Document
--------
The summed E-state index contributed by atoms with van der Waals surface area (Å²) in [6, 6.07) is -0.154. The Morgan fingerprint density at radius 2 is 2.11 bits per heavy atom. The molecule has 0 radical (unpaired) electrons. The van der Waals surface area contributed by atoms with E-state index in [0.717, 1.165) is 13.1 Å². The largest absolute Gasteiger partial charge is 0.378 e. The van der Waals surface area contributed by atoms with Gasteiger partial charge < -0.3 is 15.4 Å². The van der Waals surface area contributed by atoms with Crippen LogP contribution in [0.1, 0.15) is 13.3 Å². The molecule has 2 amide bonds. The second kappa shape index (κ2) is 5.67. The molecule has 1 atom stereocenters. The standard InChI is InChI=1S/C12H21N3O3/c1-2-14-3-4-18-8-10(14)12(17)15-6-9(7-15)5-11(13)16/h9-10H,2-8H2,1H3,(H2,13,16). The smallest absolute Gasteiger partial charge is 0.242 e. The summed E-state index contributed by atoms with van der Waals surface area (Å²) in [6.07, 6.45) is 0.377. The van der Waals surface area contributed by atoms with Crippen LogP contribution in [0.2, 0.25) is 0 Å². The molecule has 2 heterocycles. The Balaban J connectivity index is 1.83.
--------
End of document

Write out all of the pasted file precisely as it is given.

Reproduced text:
The summed E-state index contributed by atoms with van der Waals surface area (Å²) in [6, 6.07) is -0.154. The Morgan fingerprint density at radius 2 is 2.11 bits per heavy atom. The molecule has 0 radical (unpaired) electrons. The van der Waals surface area contributed by atoms with E-state index in [0.717, 1.165) is 13.1 Å². The largest absolute Gasteiger partial charge is 0.378 e. The van der Waals surface area contributed by atoms with Gasteiger partial charge < -0.3 is 15.4 Å². The van der Waals surface area contributed by atoms with Crippen LogP contribution in [0.1, 0.15) is 13.3 Å². The molecule has 2 amide bonds. The second kappa shape index (κ2) is 5.67. The molecule has 1 atom stereocenters. The standard InChI is InChI=1S/C12H21N3O3/c1-2-14-3-4-18-8-10(14)12(17)15-6-9(7-15)5-11(13)16/h9-10H,2-8H2,1H3,(H2,13,16). The smallest absolute Gasteiger partial charge is 0.242 e. The summed E-state index contributed by atoms with van der Waals surface area (Å²) in [6.07, 6.45) is 0.377. The van der Waals surface area contributed by atoms with Crippen LogP contribution in [0.2, 0.25) is 0 Å². The molecule has 2 heterocycles. The Balaban J connectivity index is 1.83.